There may be unique issues that have to be resolved, but the process for a successful sale is always the same. The most important matter is based on the feelings immediately before, during and particularly AFTER the closing.
If there are any unresolved problems, the result could range from hurt feelings to one or more of the agents involved getting bad reviews and – in extreme cases – even legal actions. It’s in the best interest of all parties to identify and eliminate any issues as completely as possible.
The key ingredient is communication. Friction or even outright arguments can come from different understandings of what’s involved in completing the sale of the home. Too many times, the various parties have different expectations based on misunderstandings or wrong assumptions.
It’s never a good time when one (or more) of the parties to the transaction gets to closing and feels that they have been misled or even wronged. Sometimes, even with the best of intentions, one of the parties may have irritated or insulted the other, and hard feelings result. That’s when “the battle of the closing table” takes place.
All of these negatives can be eliminated – or least minimized – by following the following simple process:
- If the Buyers think they paid too much or the Seller thinks they didn’t get enough, there will be trouble
- The same holds true for negotiations on conditions in the offer – if one party or the other believes they were taken advantage of, second thoughts can erupt at any time – usually right before or at closing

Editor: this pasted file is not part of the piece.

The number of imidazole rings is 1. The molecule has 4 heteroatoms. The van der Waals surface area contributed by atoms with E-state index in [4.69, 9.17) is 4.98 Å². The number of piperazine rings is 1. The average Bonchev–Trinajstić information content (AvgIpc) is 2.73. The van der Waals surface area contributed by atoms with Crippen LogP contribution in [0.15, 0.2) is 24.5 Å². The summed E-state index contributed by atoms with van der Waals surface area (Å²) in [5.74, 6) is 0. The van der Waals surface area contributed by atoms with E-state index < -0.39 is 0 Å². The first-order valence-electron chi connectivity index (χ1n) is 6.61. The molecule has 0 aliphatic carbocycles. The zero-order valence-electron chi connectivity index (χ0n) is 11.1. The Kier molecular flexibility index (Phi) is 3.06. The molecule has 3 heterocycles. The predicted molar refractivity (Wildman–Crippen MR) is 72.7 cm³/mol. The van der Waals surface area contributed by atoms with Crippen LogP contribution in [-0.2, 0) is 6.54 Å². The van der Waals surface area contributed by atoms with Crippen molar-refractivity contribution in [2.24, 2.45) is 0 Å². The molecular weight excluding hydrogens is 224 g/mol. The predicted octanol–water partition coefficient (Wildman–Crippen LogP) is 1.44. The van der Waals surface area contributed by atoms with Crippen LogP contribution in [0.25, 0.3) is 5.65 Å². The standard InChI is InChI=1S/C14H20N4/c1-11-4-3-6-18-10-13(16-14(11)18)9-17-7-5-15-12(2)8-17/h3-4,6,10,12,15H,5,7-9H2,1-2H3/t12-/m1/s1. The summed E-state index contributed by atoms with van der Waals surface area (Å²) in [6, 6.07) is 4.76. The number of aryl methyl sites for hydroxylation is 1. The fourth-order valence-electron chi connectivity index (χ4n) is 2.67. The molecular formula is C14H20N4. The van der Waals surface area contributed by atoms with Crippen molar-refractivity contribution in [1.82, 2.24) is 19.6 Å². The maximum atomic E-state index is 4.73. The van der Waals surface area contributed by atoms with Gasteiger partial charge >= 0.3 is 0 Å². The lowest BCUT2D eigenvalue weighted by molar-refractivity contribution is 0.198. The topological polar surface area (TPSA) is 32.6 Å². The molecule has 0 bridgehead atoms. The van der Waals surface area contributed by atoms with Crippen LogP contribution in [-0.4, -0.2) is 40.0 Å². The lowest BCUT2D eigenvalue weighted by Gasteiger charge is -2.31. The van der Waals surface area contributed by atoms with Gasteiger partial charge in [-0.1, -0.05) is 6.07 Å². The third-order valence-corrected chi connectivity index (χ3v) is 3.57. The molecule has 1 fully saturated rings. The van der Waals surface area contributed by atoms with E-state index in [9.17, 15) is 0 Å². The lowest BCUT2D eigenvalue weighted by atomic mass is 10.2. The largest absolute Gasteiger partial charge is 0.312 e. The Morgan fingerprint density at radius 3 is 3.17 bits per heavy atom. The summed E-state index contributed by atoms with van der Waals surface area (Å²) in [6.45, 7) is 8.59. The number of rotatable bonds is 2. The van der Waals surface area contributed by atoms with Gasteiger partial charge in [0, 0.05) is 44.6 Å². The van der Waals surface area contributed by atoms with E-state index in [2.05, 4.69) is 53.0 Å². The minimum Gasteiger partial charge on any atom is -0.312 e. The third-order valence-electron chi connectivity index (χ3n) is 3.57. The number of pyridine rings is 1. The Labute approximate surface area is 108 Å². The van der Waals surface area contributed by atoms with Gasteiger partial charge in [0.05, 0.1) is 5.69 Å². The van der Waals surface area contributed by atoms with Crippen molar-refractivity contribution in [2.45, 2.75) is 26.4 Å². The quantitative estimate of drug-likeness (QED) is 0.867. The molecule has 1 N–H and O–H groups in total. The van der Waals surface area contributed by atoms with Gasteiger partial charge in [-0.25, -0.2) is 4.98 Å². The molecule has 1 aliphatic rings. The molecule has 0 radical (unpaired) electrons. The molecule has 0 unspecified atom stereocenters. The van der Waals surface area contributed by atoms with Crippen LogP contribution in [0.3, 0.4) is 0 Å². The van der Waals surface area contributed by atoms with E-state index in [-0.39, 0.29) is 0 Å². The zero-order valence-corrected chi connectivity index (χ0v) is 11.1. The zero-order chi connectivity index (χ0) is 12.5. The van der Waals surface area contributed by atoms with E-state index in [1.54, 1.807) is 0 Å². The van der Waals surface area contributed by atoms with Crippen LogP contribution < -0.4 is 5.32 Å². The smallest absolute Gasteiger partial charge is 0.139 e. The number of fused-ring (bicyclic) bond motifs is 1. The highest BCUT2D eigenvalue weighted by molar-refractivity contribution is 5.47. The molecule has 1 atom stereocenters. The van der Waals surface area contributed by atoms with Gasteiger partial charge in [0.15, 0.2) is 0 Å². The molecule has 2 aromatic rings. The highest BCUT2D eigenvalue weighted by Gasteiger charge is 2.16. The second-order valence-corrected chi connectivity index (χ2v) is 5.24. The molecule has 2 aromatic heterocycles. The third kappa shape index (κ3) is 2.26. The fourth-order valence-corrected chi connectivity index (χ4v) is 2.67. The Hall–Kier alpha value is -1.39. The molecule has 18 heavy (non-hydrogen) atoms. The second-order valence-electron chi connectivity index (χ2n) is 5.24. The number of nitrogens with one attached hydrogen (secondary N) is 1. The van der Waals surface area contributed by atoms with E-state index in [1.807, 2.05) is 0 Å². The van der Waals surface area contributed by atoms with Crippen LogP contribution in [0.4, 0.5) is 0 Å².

- Complete and effective communication is important, but no one wants to come off as being “high maintenance” or being thought of as a “smart aleck”
- After everybody is happy, it’s time to stop talking and sign papers – continuing discussion may surface new issues or irritate one or more of the parties
Respect the timelines in the contract
- One party to the deal shouldn’t make the other side chase them to find out what’s going on
- If or when there is a problem, the party with who’s concerned needs to let the other side know right away
- Don’t get involved in playing the “blame game,” just work on resolving any problems
Close on time
- Missing the closing date is about the worst thing that can happen as it screws up everyone’s moving plans – it’s like being late to your own wedding
- Some lenders are notorious for missing closing dates
- Other lenders want more paperwork OR even change the rate/ask for PMI at closing
Closing SHOULD = Closure
- There shouldn’t be any loose ends after the keys are handed over – by that time everyone wants to move on
If you stick to these simple principles, all will be well.
If you DON’T, you may wish you had.